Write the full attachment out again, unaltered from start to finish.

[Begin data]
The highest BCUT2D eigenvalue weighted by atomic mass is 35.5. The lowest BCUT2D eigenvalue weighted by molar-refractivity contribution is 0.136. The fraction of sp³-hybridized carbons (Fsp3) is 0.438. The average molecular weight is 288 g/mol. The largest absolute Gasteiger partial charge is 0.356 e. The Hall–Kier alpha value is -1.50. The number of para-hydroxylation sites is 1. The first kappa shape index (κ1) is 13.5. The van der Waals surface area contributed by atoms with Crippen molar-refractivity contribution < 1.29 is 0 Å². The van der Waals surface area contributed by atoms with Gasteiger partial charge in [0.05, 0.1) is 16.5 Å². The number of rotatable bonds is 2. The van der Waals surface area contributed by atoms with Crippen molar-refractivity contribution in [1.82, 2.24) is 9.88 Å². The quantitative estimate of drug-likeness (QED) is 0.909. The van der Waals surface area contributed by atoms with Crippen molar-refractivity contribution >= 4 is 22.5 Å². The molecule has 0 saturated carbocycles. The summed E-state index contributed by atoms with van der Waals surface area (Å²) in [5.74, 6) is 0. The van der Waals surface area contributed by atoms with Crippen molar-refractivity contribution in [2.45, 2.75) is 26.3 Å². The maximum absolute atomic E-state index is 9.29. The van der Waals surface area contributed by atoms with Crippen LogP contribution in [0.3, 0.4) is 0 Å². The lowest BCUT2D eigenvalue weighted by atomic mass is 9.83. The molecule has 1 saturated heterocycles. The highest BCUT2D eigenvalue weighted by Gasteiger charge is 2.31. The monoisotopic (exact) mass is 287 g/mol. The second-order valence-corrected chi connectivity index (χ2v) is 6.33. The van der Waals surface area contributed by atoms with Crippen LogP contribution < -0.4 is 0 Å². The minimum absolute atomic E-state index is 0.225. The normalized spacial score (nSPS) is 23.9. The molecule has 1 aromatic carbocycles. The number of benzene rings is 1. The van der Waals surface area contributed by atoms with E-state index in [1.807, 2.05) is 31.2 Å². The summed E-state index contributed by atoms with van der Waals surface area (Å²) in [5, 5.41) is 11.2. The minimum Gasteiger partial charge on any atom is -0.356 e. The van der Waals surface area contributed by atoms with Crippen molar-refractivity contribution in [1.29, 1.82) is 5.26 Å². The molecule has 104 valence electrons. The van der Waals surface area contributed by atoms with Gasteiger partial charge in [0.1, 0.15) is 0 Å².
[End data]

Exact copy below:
The highest BCUT2D eigenvalue weighted by atomic mass is 35.5. The lowest BCUT2D eigenvalue weighted by molar-refractivity contribution is 0.136. The fraction of sp³-hybridized carbons (Fsp3) is 0.438. The average molecular weight is 288 g/mol. The largest absolute Gasteiger partial charge is 0.356 e. The Hall–Kier alpha value is -1.50. The number of para-hydroxylation sites is 1. The first kappa shape index (κ1) is 13.5. The van der Waals surface area contributed by atoms with Crippen molar-refractivity contribution < 1.29 is 0 Å². The van der Waals surface area contributed by atoms with Gasteiger partial charge in [0.05, 0.1) is 16.5 Å². The number of rotatable bonds is 2. The van der Waals surface area contributed by atoms with Crippen molar-refractivity contribution in [1.82, 2.24) is 9.88 Å². The quantitative estimate of drug-likeness (QED) is 0.909. The van der Waals surface area contributed by atoms with Crippen molar-refractivity contribution >= 4 is 22.5 Å². The molecule has 0 saturated carbocycles. The summed E-state index contributed by atoms with van der Waals surface area (Å²) in [5.74, 6) is 0. The van der Waals surface area contributed by atoms with Crippen molar-refractivity contribution in [2.45, 2.75) is 26.3 Å². The maximum absolute atomic E-state index is 9.29. The van der Waals surface area contributed by atoms with Crippen LogP contribution in [0.3, 0.4) is 0 Å². The lowest BCUT2D eigenvalue weighted by atomic mass is 9.83. The molecule has 1 saturated heterocycles. The highest BCUT2D eigenvalue weighted by Gasteiger charge is 2.31. The monoisotopic (exact) mass is 287 g/mol. The second-order valence-corrected chi connectivity index (χ2v) is 6.33. The van der Waals surface area contributed by atoms with Crippen LogP contribution < -0.4 is 0 Å². The minimum absolute atomic E-state index is 0.225. The normalized spacial score (nSPS) is 23.9. The molecule has 1 aromatic carbocycles. The number of benzene rings is 1. The van der Waals surface area contributed by atoms with E-state index in [1.807, 2.05) is 31.2 Å². The summed E-state index contributed by atoms with van der Waals surface area (Å²) in [5, 5.41) is 11.2. The minimum Gasteiger partial charge on any atom is -0.356 e. The van der Waals surface area contributed by atoms with Crippen molar-refractivity contribution in [1.29, 1.82) is 5.26 Å². The molecule has 104 valence electrons. The van der Waals surface area contributed by atoms with Gasteiger partial charge in [0.1, 0.15) is 0 Å².